Navy remains firmly committed to 'green fleet,' secretary says

The Navy looking to harness future technologies to become a leaner, more effective fighting force, Navy Secretary Ray Mabus said April 16.

Mabus, speaking at the Navy League's 2012 Sea-Air-Space exposition, said he would not back down from his push toward green technology and better shipbuilding that will improve the nation’s security posture.

“We need to have a fleet that has enough of the right kinds of ships to do the missions assigned, and we need to change the way we get and use energy. The decisions in these two areas have been criticized by some folks; that criticism is based on either incomplete, inaccurate or outdated information,” he said. “Anytime we change, no matter how necessary or valuable or inevitable, [it’s] always opposed by some. We cannot remain locked into current practices because it’s the way we do things or it’s the way it’s always been.”

The Navy believes that by investing in renewable energy and biofuels it can save millions of dollars off the cost of fueling its ships and aircraft, according to media reports. Likewise, the Marines are looking to solar panels, rechargable batteries and other alternatives that will lower their power costs and reduce their dependency on vulnerable road convoys. 

Technology is one of the biggest drivers behind this change, although budget pressures and changing threats and obligations also are playing a central role, Mabus noted.

“We’ve all heard the quote that this is the smallest fleet we’ve had since 1917. But comparing our fleet today to the one in 1917 is like comparing the telegraph to the smart phone. It’s just not comparable. The technology we have today…is astoundingly different from what it was 100 years ago, but also from what it was 20 years ago,” he said.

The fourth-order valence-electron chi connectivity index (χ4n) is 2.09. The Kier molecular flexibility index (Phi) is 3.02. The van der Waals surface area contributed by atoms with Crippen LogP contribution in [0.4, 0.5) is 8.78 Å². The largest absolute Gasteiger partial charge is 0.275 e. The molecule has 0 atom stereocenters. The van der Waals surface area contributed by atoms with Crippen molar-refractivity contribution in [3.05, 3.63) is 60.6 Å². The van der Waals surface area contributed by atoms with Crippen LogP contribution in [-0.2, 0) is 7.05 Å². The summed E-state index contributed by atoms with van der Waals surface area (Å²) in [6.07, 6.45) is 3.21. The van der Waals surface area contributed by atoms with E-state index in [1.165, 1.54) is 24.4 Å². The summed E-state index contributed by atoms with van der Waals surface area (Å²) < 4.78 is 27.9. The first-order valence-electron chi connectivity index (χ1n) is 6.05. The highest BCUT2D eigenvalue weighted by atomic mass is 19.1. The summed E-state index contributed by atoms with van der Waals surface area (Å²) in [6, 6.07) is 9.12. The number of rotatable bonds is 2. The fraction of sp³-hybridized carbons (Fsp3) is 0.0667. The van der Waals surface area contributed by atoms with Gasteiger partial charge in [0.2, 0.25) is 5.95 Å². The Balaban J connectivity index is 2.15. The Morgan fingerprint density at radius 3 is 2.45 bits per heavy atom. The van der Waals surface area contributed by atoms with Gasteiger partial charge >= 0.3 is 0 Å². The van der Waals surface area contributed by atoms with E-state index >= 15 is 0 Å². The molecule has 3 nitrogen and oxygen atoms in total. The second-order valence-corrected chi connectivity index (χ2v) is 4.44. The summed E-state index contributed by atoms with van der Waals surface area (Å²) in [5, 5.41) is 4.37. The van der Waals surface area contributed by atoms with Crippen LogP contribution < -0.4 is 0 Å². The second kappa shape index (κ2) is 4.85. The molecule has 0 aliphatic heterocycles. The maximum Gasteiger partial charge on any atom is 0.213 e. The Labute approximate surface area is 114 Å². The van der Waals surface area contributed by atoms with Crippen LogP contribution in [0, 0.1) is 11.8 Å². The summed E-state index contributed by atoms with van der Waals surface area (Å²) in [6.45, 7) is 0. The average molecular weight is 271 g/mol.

Mabus stressed the Navy is uniquely postured to lead the charge, particularly in terms of developing alternative energy solutions.

“The Navy is leading in this because it is one of our absolute core competencies, and a critical part of history. We moved from sails to coal in the 1850s, from coal to oil in the early 20th century and we pioneered nuclear in the early 1950s,” he said. “Every time, there were doubters and naysayers. Every time they said that it was more expensive and that we were trading one form of known energy for another that’s unknown, and every single time, they were wrong. And they will be again.”

He acknowledged the upfront investments will be a challenge, but one that must be taken on.

“Of course it costs more today. It’s a new technology; there isn’t a demand yet. But if this argument had carried today, we’d still be using sails,” Mabus said. “We have to be and we will be relentless in the pursuit of energy goals that will continue to make us a more effective fighting force. Inaction is too expensive in too many ways.”

About the Author

Amber Corrin is a staff writer covering military networks for Defense Systems.

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